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Thoughts on translation


have noted that starting with the same basic goal, the Blackmores and I arrived at different translations. It is curious that we only exactly matched one rhyming pair, but what is more curious is that it was in a couplet that we both fudged. The original:

Les bÍtes l'admiraient, et fuyaient ŗ grand pas.
Un belluaire vint, le saisit dans ses bras.

This is literally:

The animals admired him, and fled with rapid [great] steps.
A lion-tamer came, seized him in his arms.

Here is how the Blackmores dealt with it:

Honor me well - I am tiger, see! [from previous line]
The beasts did so, and ran off in alarm. -
A lion-tamer grabbed him with one arm,

And my lines:

The animals were all awe-struck and fled with great alarm,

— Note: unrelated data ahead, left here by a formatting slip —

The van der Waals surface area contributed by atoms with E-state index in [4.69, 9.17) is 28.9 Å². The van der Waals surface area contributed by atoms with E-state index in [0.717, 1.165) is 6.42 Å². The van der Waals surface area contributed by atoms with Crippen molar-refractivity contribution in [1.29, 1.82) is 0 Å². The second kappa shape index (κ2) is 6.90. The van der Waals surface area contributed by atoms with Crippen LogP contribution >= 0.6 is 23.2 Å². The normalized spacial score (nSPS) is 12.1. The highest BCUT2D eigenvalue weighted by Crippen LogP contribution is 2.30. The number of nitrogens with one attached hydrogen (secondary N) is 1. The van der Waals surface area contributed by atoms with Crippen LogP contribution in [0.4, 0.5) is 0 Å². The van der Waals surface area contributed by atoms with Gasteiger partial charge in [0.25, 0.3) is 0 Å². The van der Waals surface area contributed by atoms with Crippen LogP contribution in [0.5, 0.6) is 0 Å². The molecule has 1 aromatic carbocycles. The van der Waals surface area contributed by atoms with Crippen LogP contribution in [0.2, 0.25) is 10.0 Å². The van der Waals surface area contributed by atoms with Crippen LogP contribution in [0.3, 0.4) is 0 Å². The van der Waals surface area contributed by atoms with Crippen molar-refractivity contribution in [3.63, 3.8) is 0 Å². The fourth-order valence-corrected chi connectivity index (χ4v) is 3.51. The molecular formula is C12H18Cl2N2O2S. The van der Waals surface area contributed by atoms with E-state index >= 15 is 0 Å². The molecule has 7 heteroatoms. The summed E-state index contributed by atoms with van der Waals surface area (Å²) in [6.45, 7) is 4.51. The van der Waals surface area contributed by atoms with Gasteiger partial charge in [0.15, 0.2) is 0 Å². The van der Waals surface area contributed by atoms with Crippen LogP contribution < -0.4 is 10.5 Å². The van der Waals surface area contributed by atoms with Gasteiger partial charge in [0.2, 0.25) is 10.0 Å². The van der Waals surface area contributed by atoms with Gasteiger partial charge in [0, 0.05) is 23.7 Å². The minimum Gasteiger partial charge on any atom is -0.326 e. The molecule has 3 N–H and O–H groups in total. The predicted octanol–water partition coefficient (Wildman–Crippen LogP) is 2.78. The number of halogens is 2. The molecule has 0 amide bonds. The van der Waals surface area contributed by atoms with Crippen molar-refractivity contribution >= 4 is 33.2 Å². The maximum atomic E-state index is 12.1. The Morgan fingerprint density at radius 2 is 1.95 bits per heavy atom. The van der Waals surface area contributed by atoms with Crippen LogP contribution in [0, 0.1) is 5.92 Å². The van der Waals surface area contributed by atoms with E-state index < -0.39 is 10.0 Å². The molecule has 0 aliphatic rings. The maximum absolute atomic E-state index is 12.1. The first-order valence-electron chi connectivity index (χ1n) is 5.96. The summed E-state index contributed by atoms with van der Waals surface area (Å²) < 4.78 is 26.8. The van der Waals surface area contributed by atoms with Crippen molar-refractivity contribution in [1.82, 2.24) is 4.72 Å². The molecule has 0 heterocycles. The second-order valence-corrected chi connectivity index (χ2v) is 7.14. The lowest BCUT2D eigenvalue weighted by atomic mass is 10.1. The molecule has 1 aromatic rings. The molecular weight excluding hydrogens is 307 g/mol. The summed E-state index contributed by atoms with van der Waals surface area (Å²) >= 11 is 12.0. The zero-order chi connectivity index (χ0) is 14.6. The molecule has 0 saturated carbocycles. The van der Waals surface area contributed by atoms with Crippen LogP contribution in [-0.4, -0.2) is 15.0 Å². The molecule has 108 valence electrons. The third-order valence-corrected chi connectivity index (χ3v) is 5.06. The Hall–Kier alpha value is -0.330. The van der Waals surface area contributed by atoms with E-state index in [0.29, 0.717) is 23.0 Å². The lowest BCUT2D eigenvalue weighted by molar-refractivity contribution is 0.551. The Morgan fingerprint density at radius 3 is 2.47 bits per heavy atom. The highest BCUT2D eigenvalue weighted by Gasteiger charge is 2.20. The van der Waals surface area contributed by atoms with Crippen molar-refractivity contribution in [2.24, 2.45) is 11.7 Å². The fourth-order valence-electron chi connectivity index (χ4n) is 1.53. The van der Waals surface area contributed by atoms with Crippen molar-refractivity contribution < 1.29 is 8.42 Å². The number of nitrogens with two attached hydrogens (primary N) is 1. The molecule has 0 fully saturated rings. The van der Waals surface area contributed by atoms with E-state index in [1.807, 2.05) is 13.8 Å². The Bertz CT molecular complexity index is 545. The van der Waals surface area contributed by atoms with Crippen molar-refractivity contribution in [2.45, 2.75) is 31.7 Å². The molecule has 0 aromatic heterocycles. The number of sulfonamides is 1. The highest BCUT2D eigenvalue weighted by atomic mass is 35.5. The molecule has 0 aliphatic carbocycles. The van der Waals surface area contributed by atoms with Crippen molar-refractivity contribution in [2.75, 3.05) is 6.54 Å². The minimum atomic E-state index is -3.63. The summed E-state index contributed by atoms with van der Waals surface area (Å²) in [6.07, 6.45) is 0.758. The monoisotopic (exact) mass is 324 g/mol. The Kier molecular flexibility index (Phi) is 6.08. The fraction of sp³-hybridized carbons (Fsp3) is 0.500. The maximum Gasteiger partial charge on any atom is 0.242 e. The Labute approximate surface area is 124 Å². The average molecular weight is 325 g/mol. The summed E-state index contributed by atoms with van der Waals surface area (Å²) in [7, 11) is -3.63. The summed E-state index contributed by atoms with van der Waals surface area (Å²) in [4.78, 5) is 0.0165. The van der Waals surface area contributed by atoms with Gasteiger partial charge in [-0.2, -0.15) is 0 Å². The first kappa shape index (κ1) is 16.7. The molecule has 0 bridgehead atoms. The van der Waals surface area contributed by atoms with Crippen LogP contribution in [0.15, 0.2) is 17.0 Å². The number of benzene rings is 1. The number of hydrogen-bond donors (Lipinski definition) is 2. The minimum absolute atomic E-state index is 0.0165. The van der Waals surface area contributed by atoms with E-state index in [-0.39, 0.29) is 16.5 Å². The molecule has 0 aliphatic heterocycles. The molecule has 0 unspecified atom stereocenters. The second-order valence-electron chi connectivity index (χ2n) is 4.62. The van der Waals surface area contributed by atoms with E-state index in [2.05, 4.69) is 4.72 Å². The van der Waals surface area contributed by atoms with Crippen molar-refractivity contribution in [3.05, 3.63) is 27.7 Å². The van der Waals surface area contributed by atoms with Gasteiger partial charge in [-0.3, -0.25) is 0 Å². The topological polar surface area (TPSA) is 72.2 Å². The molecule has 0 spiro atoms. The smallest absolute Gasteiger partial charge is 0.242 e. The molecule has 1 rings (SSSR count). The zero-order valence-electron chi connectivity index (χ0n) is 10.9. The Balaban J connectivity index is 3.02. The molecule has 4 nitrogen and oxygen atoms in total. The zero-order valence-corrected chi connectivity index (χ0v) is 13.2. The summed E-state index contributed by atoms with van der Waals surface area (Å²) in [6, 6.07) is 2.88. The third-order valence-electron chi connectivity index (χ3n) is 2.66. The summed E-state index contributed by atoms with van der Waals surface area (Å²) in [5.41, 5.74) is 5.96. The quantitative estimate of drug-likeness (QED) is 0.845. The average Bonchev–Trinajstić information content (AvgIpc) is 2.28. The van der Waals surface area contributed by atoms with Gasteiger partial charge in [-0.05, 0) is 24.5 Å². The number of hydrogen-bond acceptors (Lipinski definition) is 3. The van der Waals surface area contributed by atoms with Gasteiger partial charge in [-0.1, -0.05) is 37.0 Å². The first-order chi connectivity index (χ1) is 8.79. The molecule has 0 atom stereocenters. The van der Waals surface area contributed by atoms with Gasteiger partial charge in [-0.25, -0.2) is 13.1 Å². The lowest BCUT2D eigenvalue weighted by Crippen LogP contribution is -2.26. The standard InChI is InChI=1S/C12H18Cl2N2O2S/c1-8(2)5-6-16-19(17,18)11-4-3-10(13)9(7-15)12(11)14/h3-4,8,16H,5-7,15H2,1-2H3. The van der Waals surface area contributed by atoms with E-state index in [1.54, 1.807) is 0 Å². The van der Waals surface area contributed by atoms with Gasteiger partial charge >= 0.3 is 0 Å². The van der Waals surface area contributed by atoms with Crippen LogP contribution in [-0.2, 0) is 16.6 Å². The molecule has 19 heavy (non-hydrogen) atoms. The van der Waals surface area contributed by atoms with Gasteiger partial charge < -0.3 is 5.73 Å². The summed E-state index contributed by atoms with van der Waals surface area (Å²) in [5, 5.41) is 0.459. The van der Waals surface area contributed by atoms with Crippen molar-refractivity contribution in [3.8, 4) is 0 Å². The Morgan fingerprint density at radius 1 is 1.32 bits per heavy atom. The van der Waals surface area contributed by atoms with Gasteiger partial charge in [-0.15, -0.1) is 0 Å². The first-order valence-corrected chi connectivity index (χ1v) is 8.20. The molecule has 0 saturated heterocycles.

A lion-tamer came and grabbed him with his arm,

The word "alarm" makes no appearance in the French, and though the lion-tamer is mighty, he used both arms - a strong man, but not Hercules. Yet the Blackmores and I told the same not quite faithful version - and quite by accident, I assure. Sometimes, an approach to a problematic passage just suggests itself (alternatively, do great minds think alike or do feeble minds stumble down the same dark corridors?).

It is my hope that in bringing in the Blackmores, I have shed some light on the richness of the possibilities open to the translator, while nonetheless showing that ultimately choices must be made that will make the translation not a copy of the original, but an artistic creation of the translator that draws heavily on the influences of the original - even the line-for-line translator cannot completely shed a heritage that includes the creator of the Roman d'Enneas.

In the next section, I will focus on what I did to try to tell a Hugo poem in my own language.

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Page 2: form, function and creation
Page 4:'s particular struggles